Although I like to consider myself well-versed in budgetary and funding topics (well-versed for a lay person), there are definitely still some areas where I am learning the ins and outs. The Delaware estate tax is one of those areas, and as I have been reading about this I’ve become more and more dissatisfied with the decision that was made to cut the tax, as per House Bill 16.
I read Rep Pete Schwartzkopf’s explanation, how this tax was a trade-off for another vote. I understand the concept and importance of compromise, and that we sometimes trade what is good for something we conceive of as better. Right now I’m moderately addicted to this game called Egg, Inc., and as I build my egg farm I have to make choices that impact my farm valuation, which helps me advance in the game. Sometimes I have to determine whether doing a “prestige” is worth it, because to “prestige” I have to completely scrap the entire operation, start over from step one, and rebuild my whole farm. However, in doing so I earn a significantly larger amount of money per egg, so I can move through the levels more quickly, and it certainly makes the upper levels more attainable due to the increased output.
What does raising chickens to lay eggs in a phone game have anything to do with Delaware budgets? Nothing at all, in this particular instance, but I needed a handy way to show I get the concept of compromise and trade-offs for benefits.
The real question that must be asked is: “Is the trade-off worth it?”
Who decides the worth or value of a trade-off? If my 9 year old has 2 Pikachu Pokémon cards and wants a Charizard Mega EX super badly, he will happily trade his 2 cards to his 11 year old sister for that 1 card. For him, the benefit is greater than the loss.
Again, not the same, but you see where I’m going with this (I hope).
From here on out, I’m going to be a purist, so if you can’t handle that, remember I owned it and don’t get upset with what I’m going to say.
If a piece of legislation is best for the state and its citizens, it should be passed. Period.
Why should the Delaware estate tax not have been eliminated? Here are some basic facts of which you should be aware:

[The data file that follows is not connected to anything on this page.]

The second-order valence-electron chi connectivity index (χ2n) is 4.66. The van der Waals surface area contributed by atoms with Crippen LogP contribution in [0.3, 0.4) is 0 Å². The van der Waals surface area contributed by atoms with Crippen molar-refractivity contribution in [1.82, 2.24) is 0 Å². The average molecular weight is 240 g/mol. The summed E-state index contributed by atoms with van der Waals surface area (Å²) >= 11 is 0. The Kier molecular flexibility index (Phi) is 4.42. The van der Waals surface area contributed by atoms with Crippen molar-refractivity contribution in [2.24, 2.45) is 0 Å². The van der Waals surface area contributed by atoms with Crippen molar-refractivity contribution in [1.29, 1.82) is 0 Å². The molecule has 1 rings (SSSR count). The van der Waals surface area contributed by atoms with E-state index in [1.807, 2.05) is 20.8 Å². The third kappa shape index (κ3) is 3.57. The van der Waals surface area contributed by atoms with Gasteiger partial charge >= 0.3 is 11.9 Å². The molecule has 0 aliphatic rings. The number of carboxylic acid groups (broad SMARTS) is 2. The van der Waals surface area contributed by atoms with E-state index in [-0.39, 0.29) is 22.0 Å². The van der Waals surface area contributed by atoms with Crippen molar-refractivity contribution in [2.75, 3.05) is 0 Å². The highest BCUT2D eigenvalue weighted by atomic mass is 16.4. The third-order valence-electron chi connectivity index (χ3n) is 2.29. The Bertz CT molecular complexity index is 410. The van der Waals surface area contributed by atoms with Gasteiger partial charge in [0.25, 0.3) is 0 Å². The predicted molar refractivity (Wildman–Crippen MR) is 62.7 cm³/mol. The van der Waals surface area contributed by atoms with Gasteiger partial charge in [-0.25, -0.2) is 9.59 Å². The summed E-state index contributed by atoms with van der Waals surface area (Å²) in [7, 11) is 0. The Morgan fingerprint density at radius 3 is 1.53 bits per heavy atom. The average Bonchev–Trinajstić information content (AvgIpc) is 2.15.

- The Estate Tax impacts only the wealthiest among us, the heirs to large estates.
- The first $5.49 million (per person) of an estate is exempt from the tax. The exemption for a married couple is $10.98 million. Only amounts over these thresholds are subject to the tax.
- Nationally, about 2 estates out of 1,000 are impacted and the heirs owe on average 17% of the estate’s value.
The U.S. and Delaware have a huge wealth gap in large part because taxation policy preferences benefit the wealthy throughout their lifetime. The estate tax is literally a last chance to recoup and redistribute excess wealth from over a lifetime of tax preferences. Over time, the amount of earnings is compounded, so without a higher-bracket income tax or capital gains tax there is an exponential loss of revenue.
You cannot cut your way to prosperity.
In 2016, the estate tax yielded $9.3 million in revenue. Every year the amount collected for the Estate Tax fluctuates greatly because it depends on the death of a very wealthy individual, and no one can predict when a large estate will be left for heirs. Compare that to the $22 million project cuts to public education, and although the amounts aren’t guaranteed there is a clear problem with cutting revenue streams (ANY revenue streams) while constitutionally-guaranteed and socially-responsible public goods are being reduced. Delaware should be focused on creating revenue rather than reducing it. Since 2008 the state budget has been subject to severe cuts and subsequent budgets were kept low. In effect, we never climbed out of the hole created by the recession.
Perhaps someone could define “shared sacrifice” for me, because I’m not clear on why the wealthy are exempted, even partially, from the sacrifice. Why must the rich be appeased in a deal when the poor are not? How can the legislature seriously entertain throwing away $5 million in revenue when facing a deficit of more than $300 million? Why are the kids, who aren’t even taxpayers, subject to more harm than the wealthy, with as few of these estate tax scenarios exist?
A person much wiser than I once said, “the definition of insanity is doing the same thing over and over and expecting different results” (it wasn’t Einstein, but it’s frequently attributed to him). With that in mind, why are we still cutting budgets without increasing revenues? If you need more money to pay the rent, you don’t just pay less rent; you find another way to make money. It’s a no-brainer. And I know folks in the GA have brains, so clearly something else is going on here.
From the cheap seats, this “trade-off” was not worth it.
“There is nobody in this country who got rich on his own. Nobody. You built a
factory out there, good for you. But, I want to be clear: you moved your goods to market on the roads the rest of us paid for. You hired workers the rest of us paid to educate. You were safe in your factory because of police forces and fire forces that the rest of us paid for. You didn’t have to worry that marauding bands would come and seize everything at your factory and hire someone to protect against this because of the work the rest of us did. Now look, you built a factory and it turned into something terrific or a great idea. God bless. Keep a big hunk of it. But part of the underlying social contract is you take a hunk of that and pay forward for the next kid who comes along.”
~Elizabeth Warren, 2011, PhD, Harvard Professor, Led the establishment of
Consumer Financial Protection Bureau, US Senator